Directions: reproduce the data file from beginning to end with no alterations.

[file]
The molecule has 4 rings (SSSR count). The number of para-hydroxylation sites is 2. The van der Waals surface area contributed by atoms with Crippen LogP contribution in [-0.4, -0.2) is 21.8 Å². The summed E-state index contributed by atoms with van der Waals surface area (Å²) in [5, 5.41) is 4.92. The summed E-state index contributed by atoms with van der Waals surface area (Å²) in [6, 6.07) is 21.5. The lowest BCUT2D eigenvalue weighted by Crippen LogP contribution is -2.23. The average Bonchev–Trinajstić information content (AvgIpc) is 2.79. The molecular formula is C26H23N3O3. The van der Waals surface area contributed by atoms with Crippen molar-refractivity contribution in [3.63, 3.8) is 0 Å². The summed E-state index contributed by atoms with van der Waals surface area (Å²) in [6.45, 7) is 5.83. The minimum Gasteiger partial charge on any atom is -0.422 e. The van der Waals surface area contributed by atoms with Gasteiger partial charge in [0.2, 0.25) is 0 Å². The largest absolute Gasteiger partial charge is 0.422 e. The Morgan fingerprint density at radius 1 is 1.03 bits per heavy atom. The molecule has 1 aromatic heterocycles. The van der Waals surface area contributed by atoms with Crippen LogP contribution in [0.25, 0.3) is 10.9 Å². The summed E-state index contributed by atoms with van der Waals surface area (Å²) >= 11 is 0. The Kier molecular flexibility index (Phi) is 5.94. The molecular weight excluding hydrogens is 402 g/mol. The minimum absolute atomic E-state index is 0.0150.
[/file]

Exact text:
The molecule has 4 rings (SSSR count). The number of para-hydroxylation sites is 2. The van der Waals surface area contributed by atoms with Crippen LogP contribution in [-0.4, -0.2) is 21.8 Å². The summed E-state index contributed by atoms with van der Waals surface area (Å²) in [5, 5.41) is 4.92. The summed E-state index contributed by atoms with van der Waals surface area (Å²) in [6, 6.07) is 21.5. The lowest BCUT2D eigenvalue weighted by Crippen LogP contribution is -2.23. The average Bonchev–Trinajstić information content (AvgIpc) is 2.79. The molecular formula is C26H23N3O3. The van der Waals surface area contributed by atoms with Crippen molar-refractivity contribution in [3.63, 3.8) is 0 Å². The summed E-state index contributed by atoms with van der Waals surface area (Å²) in [6.45, 7) is 5.83. The minimum Gasteiger partial charge on any atom is -0.422 e. The van der Waals surface area contributed by atoms with Gasteiger partial charge in [0.2, 0.25) is 0 Å². The largest absolute Gasteiger partial charge is 0.422 e. The Morgan fingerprint density at radius 1 is 1.03 bits per heavy atom. The molecule has 1 aromatic heterocycles. The van der Waals surface area contributed by atoms with Crippen LogP contribution in [0.25, 0.3) is 10.9 Å². The summed E-state index contributed by atoms with van der Waals surface area (Å²) >= 11 is 0. The Kier molecular flexibility index (Phi) is 5.94. The molecular weight excluding hydrogens is 402 g/mol. The minimum absolute atomic E-state index is 0.0150.